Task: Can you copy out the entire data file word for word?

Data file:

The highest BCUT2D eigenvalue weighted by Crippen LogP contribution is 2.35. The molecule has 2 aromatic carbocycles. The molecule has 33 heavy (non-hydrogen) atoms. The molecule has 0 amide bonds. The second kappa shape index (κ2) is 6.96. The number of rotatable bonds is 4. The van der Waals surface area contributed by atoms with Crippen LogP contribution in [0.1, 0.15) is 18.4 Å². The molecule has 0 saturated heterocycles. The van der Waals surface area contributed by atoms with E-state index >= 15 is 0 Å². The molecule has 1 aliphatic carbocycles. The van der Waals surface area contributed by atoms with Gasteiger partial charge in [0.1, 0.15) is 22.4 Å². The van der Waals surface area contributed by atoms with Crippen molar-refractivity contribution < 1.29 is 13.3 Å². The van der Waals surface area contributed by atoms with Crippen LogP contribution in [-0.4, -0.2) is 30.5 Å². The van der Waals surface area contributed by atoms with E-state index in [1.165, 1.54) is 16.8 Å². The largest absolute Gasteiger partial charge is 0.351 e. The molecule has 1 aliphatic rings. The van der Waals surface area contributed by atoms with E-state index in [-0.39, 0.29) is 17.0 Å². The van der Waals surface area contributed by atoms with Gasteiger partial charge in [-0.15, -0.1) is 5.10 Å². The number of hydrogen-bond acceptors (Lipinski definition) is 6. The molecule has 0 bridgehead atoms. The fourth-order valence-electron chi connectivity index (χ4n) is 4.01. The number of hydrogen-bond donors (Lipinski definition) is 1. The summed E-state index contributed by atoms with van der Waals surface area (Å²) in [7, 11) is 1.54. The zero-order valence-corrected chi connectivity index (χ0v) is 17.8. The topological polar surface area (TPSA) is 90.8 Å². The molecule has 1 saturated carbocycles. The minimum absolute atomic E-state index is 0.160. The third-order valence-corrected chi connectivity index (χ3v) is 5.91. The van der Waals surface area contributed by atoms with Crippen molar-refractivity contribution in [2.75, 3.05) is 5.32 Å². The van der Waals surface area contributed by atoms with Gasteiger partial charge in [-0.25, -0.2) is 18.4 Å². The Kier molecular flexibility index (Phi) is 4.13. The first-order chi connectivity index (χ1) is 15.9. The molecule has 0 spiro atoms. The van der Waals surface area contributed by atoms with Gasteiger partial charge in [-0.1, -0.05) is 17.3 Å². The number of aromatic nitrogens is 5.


The highest BCUT2D eigenvalue weighted by Crippen LogP contribution is 2.35. The molecule has 2 aromatic carbocycles. The molecule has 33 heavy (non-hydrogen) atoms. The molecule has 0 amide bonds. The second kappa shape index (κ2) is 6.96. The number of rotatable bonds is 4. The van der Waals surface area contributed by atoms with Crippen LogP contribution in [0.1, 0.15) is 18.4 Å². The molecule has 0 saturated heterocycles. The van der Waals surface area contributed by atoms with E-state index >= 15 is 0 Å². The molecule has 1 aliphatic carbocycles. The van der Waals surface area contributed by atoms with Gasteiger partial charge in [0.1, 0.15) is 22.4 Å². The van der Waals surface area contributed by atoms with Crippen molar-refractivity contribution < 1.29 is 13.3 Å². The van der Waals surface area contributed by atoms with Crippen LogP contribution in [-0.4, -0.2) is 30.5 Å². The van der Waals surface area contributed by atoms with E-state index in [1.165, 1.54) is 16.8 Å². The largest absolute Gasteiger partial charge is 0.351 e. The molecule has 1 aliphatic rings. The van der Waals surface area contributed by atoms with E-state index in [-0.39, 0.29) is 17.0 Å². The van der Waals surface area contributed by atoms with Gasteiger partial charge in [-0.15, -0.1) is 5.10 Å². The number of hydrogen-bond acceptors (Lipinski definition) is 6. The molecule has 0 bridgehead atoms. The fourth-order valence-electron chi connectivity index (χ4n) is 4.01. The number of hydrogen-bond donors (Lipinski definition) is 1. The summed E-state index contributed by atoms with van der Waals surface area (Å²) in [7, 11) is 1.54. The zero-order valence-corrected chi connectivity index (χ0v) is 17.8. The topological polar surface area (TPSA) is 90.8 Å². The molecule has 1 saturated carbocycles. The minimum absolute atomic E-state index is 0.160. The third-order valence-corrected chi connectivity index (χ3v) is 5.91. The van der Waals surface area contributed by atoms with Crippen molar-refractivity contribution in [2.75, 3.05) is 5.32 Å². The van der Waals surface area contributed by atoms with Gasteiger partial charge in [-0.25, -0.2) is 18.4 Å². The Kier molecular flexibility index (Phi) is 4.13. The first-order chi connectivity index (χ1) is 15.9. The molecule has 0 spiro atoms. The van der Waals surface area contributed by atoms with Gasteiger partial charge in [-0.1, -0.05) is 17.3 Å². The number of aromatic nitrogens is 5.